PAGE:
How to convert between Decimal and US Odds
I've noticed that a few people are choosing decimal odds at US facing books and a few discussions are taking place with one person talking decimal and someone else talking American, so I thought it would be helpful to point out how to convert between the two.
First of all there is a calculator here;
The Gambling Times | Bookmakers, Reviewed By The Gambling Times | Claim Cashback
And also a table of commonly used odds here;
The Gambling Times | Odds Conversion Tool
I do think it's a good idea to know how it's done though, and with that in mind;
1) The simple one first. If the odds are positive, divide the odds by 100. Then add 1. So +450/100 = 4.5........ then add 1 to that total to get decimal odds off 5.5. Do a few for yourself and you will see that you don't have to be a genius to work out that, as long as the odds are positve, just knock the zero off, stick the decimal point in there and add one. Actually to quote this correctly I should say move the decimal point 2 places to the left and add one.
+350 becomes 4.5
+780 becomes 8.8
+1200 becomes 13.0
2) If the odds are negative, you divide 100 by the odds then add one. Knock the (-) sign off before you do that calculation though.
Thus, -120 is 100 divided by 120 = 0.83, and finally add 1 to that to get 1.83.
-145 becomes 1.69
Nice one LP.
Worth maybe quoting some info I posted on the difference between risk/win at US books which is all part and parcel of american odds:
Also a simple (and fairly obvious I suppose!) trick I use to convert negative US odds into decimal - take the negative number, divide by 100 in your head, find the reciprocal and add one. To be fair that's exactly what LP said above and what I quoted above... BUT the neat 'trick' is the way you can do it in windows:
Originally Posted by munk
This way you know -123 is equivalent to 1.81 decimal. Takes about 5 seconds if you have 'calc' on a hotkey or tend to keep calc running in the background.
- Do 123/100 in head (ie 1.23).
- Hit 'windows+r' to open the run box.
- Type in 'calc' and hit enter (opens up MS calc).
- Type in '1.23 r' (this calculates the reciprocal of 1.23, which is 0.81)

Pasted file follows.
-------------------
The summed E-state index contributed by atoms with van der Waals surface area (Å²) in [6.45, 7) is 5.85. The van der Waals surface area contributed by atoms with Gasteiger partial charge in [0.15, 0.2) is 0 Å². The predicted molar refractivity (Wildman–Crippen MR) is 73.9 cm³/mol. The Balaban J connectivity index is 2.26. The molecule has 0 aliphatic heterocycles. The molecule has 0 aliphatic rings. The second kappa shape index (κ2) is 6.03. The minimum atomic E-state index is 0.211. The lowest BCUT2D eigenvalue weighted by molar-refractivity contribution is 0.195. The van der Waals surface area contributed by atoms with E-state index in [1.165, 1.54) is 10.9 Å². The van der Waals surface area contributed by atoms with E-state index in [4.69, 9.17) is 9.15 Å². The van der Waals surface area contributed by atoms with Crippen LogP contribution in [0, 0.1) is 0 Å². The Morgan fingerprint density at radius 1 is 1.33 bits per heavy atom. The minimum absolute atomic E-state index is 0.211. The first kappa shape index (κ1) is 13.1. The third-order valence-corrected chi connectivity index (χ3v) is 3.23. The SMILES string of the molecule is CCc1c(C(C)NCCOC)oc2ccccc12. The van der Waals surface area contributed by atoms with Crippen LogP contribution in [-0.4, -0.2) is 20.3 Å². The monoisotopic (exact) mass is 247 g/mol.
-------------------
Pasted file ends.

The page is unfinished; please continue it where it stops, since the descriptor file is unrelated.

- Add 1 in your head (ie 1.81)
Another small 'tip' is that for a small negative number 'x' (say x less than 110), the decimal equivalent is roughly equal to 3-(x/100). So for -110, the decimal equivalent will be very roughly equal to 3-1.1=1.9 (is actually 1.9). The further away from evens you go the poorer the approximation.
I always try to use US odds when I'm dutching. Makes finding arbs so much easier (IMO).
Although this may have been discussed (or obvious) from the above 2 posts, it is an arb if the two totals are positive (e.g. +110 and -109), no loss if equal (e.g. +110 and -110) and a loss if negative (e.g. +109 and -110).
For anyone who uses Ultimatcher, or similar spread-sheets, and wants to enter odds in US format (to then be converted into decimal format by the sheet), the formula is as below.
(assuming E18 is where the US odds have been entered)
I recently modified one of the bet matching tabs in Ultimatcher to accept US odds, using this formula.
Hopefully that is of use to somebody!
Post Thanks / Like
KC do I take it you enter that formula in one of the dutching tabs, leaving the original untouched?
Originally Posted by KingColly
Well my Ultimatcher (V2) has 3 bet matching tabs.
I have modified the tab listed as "bet matching 3".
I replaced the formula in D18 with
I replaced the formula in L18 with
I am not really an Excel whiz, but it seems to be doing the trick for me thus far.
On a similar note, these are formulae for calculating the 'break even' odds in american and decimal odds required for a given decimal odds:
(for displaying in decimal what the 'break even' odds are)
(for displaying in american odds what the 'break even' odds are)
So if you have say '3' in cell A1, and the two formulae above in cells B1 and C1, B1 and C1 would read '+200' and '1.5' to show that the break even odds for '3' are +200 in american odds format or 1.5 in decimal (so you know anything you find over +200 / 1.5 will be profitable).
Makes it a bit easier to see at a glance what kind of odds you're looking at to at least break even.
Tags for this Thread